The Abysssinian Proof

The Abysssinian Proof by Jenny White. Magistrate Kamil Pasha has a problem. He’s been given one week to solve a series of thefts of historic religious items, which are being smuggled out of Istanbul to Europe. In the turbulent late 19th century, these robberies from the mosques, synagogues and churches of the multicultural capital could unbalance the delicate peace that holds the city together. Of special interest is a small silver reliquary, which supposedly holds the Proof of God, a document of enormous religious significance sought by legitimate scholars and unscrupulous collectors alike. The Proof has been protected for centuries by a hidden sect, themselves small-time smugglers, but now outsiders have become aware of the Proof’s existence and are brutally hunting for it. Fortunately, Kamil is not without friends: Omar, a rugged police captain; Avi, a new apprentice at Kamil’s magistracy; Ismail Hodja, an imam with knowledge of many sects in the city; and Huseyin, the curator of the Imperial Museum.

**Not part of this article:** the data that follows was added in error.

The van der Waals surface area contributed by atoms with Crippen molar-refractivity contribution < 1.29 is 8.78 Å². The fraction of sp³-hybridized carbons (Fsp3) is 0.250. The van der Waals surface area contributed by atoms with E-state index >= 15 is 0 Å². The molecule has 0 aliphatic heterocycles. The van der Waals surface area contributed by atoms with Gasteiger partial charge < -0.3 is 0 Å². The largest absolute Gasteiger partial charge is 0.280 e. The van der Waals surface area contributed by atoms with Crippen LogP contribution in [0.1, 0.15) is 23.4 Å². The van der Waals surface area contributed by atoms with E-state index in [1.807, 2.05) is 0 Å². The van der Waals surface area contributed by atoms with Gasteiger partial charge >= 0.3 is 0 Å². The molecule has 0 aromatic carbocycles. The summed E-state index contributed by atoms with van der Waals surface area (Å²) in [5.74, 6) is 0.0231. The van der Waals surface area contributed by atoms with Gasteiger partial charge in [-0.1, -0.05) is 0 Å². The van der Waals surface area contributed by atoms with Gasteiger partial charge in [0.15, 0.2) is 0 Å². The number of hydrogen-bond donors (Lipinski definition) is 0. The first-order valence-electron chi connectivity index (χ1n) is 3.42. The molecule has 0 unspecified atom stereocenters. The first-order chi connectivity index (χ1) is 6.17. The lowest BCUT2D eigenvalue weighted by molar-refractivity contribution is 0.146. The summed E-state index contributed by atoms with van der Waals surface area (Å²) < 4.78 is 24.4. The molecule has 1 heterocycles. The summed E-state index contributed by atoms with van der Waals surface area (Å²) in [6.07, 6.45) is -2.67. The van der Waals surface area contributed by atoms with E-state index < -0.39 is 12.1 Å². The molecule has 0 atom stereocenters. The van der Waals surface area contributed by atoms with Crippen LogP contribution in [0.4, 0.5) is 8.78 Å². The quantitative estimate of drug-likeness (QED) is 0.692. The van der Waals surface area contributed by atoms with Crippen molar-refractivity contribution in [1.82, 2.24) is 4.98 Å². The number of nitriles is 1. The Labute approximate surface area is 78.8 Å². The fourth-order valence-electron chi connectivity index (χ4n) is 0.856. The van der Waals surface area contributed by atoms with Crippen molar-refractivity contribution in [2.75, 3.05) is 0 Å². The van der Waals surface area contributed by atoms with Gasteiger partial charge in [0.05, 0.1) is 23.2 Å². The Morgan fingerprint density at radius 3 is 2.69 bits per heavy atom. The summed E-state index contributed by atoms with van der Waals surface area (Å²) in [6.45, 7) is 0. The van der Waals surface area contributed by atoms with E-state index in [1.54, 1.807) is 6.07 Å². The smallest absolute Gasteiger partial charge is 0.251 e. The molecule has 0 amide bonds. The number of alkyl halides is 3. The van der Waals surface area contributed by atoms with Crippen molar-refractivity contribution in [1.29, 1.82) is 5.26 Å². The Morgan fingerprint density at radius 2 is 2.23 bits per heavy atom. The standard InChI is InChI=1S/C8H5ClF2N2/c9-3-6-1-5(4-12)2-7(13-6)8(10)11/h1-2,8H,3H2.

Although Kamil himself is not a particularly vibrant personage, White does a fine job of bringing the city to life and developing the surrounding characters. In addition to those mentioned above, there are the Melisite leaders and the sect’s internal struggle as the next generation prepares to ascend to power. White also manages to convey both the slower, more formal personal interplay of the time and setting with the energy and action of the chase. Readers are also given glimpses of Kamil’s interest in orchids and art and the subplots involving his family’s history and a budding romance indicate that there is more to this magistrate than just his work.

The city of Istanbul has such a rich history that several mystery authors have chosen it for their setting. Readers should try Jason Goodwin’s “The Snake Stone” set in the 1830s, Michael Pearce’s “Dead Man in Istanbul” set in 1906, Alan Gordon’s fools solving a “Death in the Venetian Quarter” of 1204 Constantinople or Mary Reed and Eric Mayer describing John the Eunuch’s “Seven for a Secret” in 6th century Byzantium.

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